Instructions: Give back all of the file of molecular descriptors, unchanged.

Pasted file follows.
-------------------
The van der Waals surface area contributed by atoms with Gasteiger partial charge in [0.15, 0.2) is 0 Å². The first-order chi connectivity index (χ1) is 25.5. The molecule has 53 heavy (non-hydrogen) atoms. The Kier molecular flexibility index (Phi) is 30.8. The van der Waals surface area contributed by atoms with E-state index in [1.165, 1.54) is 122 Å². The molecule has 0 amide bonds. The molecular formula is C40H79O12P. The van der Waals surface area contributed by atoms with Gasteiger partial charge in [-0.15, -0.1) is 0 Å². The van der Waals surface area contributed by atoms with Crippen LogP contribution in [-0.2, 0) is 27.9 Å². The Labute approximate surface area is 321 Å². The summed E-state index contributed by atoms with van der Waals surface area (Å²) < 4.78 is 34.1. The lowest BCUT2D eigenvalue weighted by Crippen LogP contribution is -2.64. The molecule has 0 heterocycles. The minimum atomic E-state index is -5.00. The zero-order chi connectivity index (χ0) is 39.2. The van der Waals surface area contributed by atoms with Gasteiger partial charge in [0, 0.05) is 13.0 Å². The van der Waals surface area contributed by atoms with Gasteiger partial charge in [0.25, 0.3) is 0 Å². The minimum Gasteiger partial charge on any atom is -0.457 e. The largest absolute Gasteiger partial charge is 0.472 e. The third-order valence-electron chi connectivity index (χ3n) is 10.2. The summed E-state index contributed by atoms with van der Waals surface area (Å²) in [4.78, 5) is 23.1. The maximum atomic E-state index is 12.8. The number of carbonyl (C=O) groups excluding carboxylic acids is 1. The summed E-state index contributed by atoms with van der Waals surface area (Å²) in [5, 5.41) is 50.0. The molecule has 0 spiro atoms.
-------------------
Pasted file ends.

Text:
The van der Waals surface area contributed by atoms with Gasteiger partial charge in [0.15, 0.2) is 0 Å². The first-order chi connectivity index (χ1) is 25.5. The molecule has 53 heavy (non-hydrogen) atoms. The Kier molecular flexibility index (Phi) is 30.8. The van der Waals surface area contributed by atoms with E-state index in [1.165, 1.54) is 122 Å². The molecule has 0 amide bonds. The molecular formula is C40H79O12P. The van der Waals surface area contributed by atoms with Gasteiger partial charge in [-0.15, -0.1) is 0 Å². The van der Waals surface area contributed by atoms with Crippen LogP contribution in [-0.2, 0) is 27.9 Å². The Labute approximate surface area is 321 Å². The summed E-state index contributed by atoms with van der Waals surface area (Å²) < 4.78 is 34.1. The lowest BCUT2D eigenvalue weighted by Crippen LogP contribution is -2.64. The molecule has 0 heterocycles. The minimum atomic E-state index is -5.00. The zero-order chi connectivity index (χ0) is 39.2. The van der Waals surface area contributed by atoms with Gasteiger partial charge in [0, 0.05) is 13.0 Å². The van der Waals surface area contributed by atoms with Gasteiger partial charge in [0.25, 0.3) is 0 Å². The minimum Gasteiger partial charge on any atom is -0.457 e. The largest absolute Gasteiger partial charge is 0.472 e. The third-order valence-electron chi connectivity index (χ3n) is 10.2. The summed E-state index contributed by atoms with van der Waals surface area (Å²) in [4.78, 5) is 23.1. The maximum atomic E-state index is 12.8. The number of carbonyl (C=O) groups excluding carboxylic acids is 1. The summed E-state index contributed by atoms with van der Waals surface area (Å²) in [5, 5.41) is 50.0. The molecule has 0 spiro atoms.